The Mirage Hotel & Casino Las Vegas to Close for Major Renovations

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Earlier this month, Hard Rock International (HRI) announced its plans to shut down The Mirage Hotel & Casino on July 17 to begin extensive renovations. At the heart of the transformation is a striking new 700-foot-tall guitar-shaped hotel tower, a signature of the Hard Rock brand.

The final date for guests to stay at The Mirage is set for July 14. The hotel’s famous volcano, a longstanding attraction, is also set for demolition, although it is not yet known when this will take place. While the hotel tower will remain open during the rebranding, the rest of the property will undergo substantial changes.

Job Losses and Show Cancelations

The closure will result in over 3,000 employees losing their jobs. To support these individuals, HRI has committed to providing $80 million in severance packages. Furthermore, the famous Beatles-themed Cirque du Soleil show “LOVE” will have its last performance on July 6. All reservations made for stays after July 17, as well as bookings for other shows and restaurants associated with The Mirage, will be automatically canceled and refunded.

Guests with slot vouchers can redeem them until the hotel closes. After the closure, vouchers can be mailed in for redemption until their printed expiration dates. Mirage casino chips will be accepted until the closing date, with Treasure Island Casino honoring them for an additional 120 days.

A Continuation of Thirty-Five Years of History

The Mirage has a rich history, having first opened in November 1989. It was the first major project on The Las Vegas Strip by developer Steve Wynn. Designed by architect Joel Bergman, The Mirage was the most expensive hotel-casino in history at the time, costing $630 million.

The resort introduced several innovative features, such as a large atrium, an indoor tropical forest, and, of course, the famous volcano. Occupying 65 acres, the resort currently houses 3,044 guest rooms. Wynn sold Mirage Resorts to MGM Grand in 2000 and went on to establish Wynn Resorts in 2002. HRI took ownership of The Mirage in 2022, making it the first Strip property operated by the Seminole Tribe of Florida.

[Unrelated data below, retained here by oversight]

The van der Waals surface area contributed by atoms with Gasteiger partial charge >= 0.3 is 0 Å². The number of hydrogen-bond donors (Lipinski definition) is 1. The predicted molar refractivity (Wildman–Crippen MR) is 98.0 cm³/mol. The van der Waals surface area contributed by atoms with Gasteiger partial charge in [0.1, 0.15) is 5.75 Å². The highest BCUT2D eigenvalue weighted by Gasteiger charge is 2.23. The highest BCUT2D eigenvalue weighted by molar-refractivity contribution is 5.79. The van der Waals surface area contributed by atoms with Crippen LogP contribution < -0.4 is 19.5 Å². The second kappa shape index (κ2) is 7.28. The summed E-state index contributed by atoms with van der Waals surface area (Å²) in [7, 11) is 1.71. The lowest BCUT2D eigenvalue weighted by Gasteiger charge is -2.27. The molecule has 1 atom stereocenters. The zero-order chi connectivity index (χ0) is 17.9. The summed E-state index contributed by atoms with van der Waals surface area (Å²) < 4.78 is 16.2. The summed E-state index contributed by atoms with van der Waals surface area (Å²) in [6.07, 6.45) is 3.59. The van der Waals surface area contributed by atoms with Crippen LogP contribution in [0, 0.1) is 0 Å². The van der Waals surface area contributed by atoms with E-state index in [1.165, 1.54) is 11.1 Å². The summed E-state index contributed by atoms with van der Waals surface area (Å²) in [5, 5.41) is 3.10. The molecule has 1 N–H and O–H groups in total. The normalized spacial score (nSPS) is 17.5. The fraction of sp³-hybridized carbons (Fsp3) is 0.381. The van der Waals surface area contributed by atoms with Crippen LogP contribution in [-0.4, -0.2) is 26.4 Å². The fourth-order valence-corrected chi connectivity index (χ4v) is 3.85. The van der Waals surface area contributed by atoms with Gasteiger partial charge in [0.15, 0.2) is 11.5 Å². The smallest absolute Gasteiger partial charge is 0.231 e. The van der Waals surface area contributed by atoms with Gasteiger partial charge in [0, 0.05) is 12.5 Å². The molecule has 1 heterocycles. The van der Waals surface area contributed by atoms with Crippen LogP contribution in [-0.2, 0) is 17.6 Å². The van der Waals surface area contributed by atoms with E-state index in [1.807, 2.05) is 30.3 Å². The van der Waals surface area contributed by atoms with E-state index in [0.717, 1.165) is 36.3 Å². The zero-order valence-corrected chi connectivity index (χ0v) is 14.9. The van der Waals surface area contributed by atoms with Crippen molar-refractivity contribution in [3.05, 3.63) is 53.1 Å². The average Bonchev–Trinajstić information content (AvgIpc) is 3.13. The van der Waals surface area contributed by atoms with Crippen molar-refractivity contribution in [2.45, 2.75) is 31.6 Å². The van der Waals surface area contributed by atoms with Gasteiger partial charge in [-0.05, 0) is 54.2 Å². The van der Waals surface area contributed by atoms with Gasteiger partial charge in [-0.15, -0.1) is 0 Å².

Originally, HRI indicated that renovations would commence in 2024, but there have inevitably been delays. The upcoming redevelopment will span nearly 1.44 million square feet. The new hotel tower will feature 600 guest rooms across 37 floors, compared to the current 31-floor structure of The Mirage.

The project is anticipated to create about 7,000 permanent jobs, doubling the current workforce, along with 2,500 construction jobs. In addition to the new hotel tower, the revamped resort will feature enhanced amenities, including state-of-the-art entertainment venues, expanded dining options, and upgraded gaming facilities, which will likely include several baccarat options.

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A Part of the Las Vegas Community

Jim Allen, CEO of Hard Rock International, expressed his gratitude to the Las Vegas community, unions, government organizations, and the Gaming Commission for their support and cooperation over the past year.

“We’d like to thank the Las Vegas community and team members for warmly welcoming Hard Rock after 34 years at the Mirage. We’d also like to thank the Unions, community leaders, local and state government organisations and the Gaming Commission for their support and fair negotiations over the past year.”

Since acquiring The Mirage, HRI has engaged with the Las Vegas community. Last year, the company became a presenting partner for the November 2023 Formula 1 event, hosting a 3,000-seat grandstand in front of the hotel and various fan activities. HRI has also committed to supporting employees during the transition, offering career assistance and resources to help them find new opportunities within the company or elsewhere in Las Vegas.

The closure and renovation of The Mirage is just one of several changes taking place on the Las Vegas Strip. In September last year, the state-of-the-art music venue, the Sphere, opened just a block away. Other notable developments include the December opening of the Fontainebleau Las Vegas and the launch of Resorts World in 2021. On the southern end of the Strip, the Tropicana recently closed, with demolition plans set for October. The site will eventually host a $1.5 billion professional baseball park and a new Bally’s casino resort, with the ballpark expected to be completed in 2028.

Caroline Richardson
Caroline Richardson Read Bio
Hi all, I’m Caroline. I’m based in Boston, Massachusetts, with my husband and our three noisy and inquisitive kids. I began my career in journalism, working for several Boston-based....
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